The chinrest was developed in the early 1800s in response to developments in violin technique. Previously, shifting into higher positions was not very common, and the composers who did write music that ventured up the fingerboard were mindful of the difficulties of making rapid shifts (most were players themselves). With players like Spohr and Paganini expanding the limits of technical ability, it was necessary to have a device that would allow players to handle the large and rapid leaps in the literature. 

Johnbow - Posted - 09/08/2020:  07:35:06


I once purchased a half-dozen or so chinrests from a popular online violin site, with the idea that I would trial them and perhaps buy a few of them (I have 3 fiddles). If I remember correctly, they were all in the $15 - $30 range. I ended up sending them all back as they were all warped and wouldn’t make complete contact with the tops of my violins. I wonder how typical it is to have such poor production quality?

This was a couple years ago and today I’m still using the original chinrests that came with the instruments when I bought them. Also, agree mostly jaw not chin.

Lonesome Fiddler - Posted - 09/08/2020:  13:19:04


A good half of my chin rests on my chin rest (ah, the ambiguity of that statement!). Maybe not the chin's dead center, but still a good deal of chin real estate. Yeah, a goodly portion of my left jaw does sit on the rest, as well, but let's give the moniker "Chin Rest" its due and allow it to remain.

captainhook - Posted - 09/08/2020:  15:14:47


No chinrest will perfectly fit all fiddles. Many fiddles are warped, too. Virtually all new rests require some degree of modification for most fiddles. It isn't that hard to do.

alaskafiddler - Posted - 09/08/2020:  19:24:54


quote:

Originally posted by Earworm

I have a feeling that if really want to spend $100+ on a chin rest, there is someone out there who will sell it to you. laugh






Yes, in that there are folks that make custom chin rests, that measured and designed for the individual player and instrument... it's just a part of  a better ergonomic set up. (of course there is perhaps aesthetics/art aspect as well). Might be worth the $$ , still pretty small cost compared to everything else.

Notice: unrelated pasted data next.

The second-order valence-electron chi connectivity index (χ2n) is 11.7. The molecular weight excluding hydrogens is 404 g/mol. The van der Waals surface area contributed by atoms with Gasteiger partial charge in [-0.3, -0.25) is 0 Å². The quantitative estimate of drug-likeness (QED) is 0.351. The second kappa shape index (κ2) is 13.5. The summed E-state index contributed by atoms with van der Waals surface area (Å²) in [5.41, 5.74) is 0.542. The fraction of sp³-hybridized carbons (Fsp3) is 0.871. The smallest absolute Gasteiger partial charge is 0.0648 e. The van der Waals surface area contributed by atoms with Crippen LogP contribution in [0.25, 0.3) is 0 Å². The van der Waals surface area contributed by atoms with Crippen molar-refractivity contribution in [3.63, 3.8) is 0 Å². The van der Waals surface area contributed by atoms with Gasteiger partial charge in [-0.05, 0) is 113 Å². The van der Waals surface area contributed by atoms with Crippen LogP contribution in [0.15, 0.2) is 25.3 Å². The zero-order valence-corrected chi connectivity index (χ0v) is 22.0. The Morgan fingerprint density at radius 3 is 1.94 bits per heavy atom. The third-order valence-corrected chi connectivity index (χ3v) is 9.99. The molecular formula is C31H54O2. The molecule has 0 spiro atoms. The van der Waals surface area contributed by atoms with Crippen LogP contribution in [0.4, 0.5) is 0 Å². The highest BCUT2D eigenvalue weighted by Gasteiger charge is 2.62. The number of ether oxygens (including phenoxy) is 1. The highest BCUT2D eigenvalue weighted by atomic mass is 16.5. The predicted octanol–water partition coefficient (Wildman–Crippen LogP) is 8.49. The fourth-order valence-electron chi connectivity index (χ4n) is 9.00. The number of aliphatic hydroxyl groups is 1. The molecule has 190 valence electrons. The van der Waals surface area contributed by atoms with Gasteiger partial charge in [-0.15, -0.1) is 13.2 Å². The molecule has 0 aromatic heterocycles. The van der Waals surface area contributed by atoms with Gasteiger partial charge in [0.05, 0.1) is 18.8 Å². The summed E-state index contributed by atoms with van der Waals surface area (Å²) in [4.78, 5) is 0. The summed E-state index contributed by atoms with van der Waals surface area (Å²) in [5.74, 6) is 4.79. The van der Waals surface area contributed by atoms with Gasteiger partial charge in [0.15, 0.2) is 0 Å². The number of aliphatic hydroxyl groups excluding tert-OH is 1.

As Lyle mentioned... having a luthier involved can be worth it to make good fit to the instrument.



But this brings up point... on ergonomics.  Often people use a bit of whatever, and end up with the wrong size or shape... and adjust their head to the chin rest; or use a shoulder rest to elevate.  Creates a bit of out balance in players body, starting with head/neck. The main idea is the violin should rest on the collar bone for best position; the chin rest needs to fit to fill in the gap, and match the chin.



Not that needs custom made nor expensive though... in pre-made are a lot of different designs, shapes heights, angles... available that should provide a reasonable good fit.



Trick is figuring out what is best fit for individual (without buying a bunch, or random trial and error.) Some sites offer good general concepts about chin rest set up for different folks; one was something like "violin in balance".  As well some places will let you try different ones, send back. 



shoulder rests can go for $100s+, yet nobody sees them.



Added note... it's about comfort and ergonomics... but as many point out (that some get backwards) - that should spend way resources on getting the right chin rest set up than the shoulder rest. It can make much more difference.



 


Edited by - alaskafiddler on 09/08/2020 19:39:29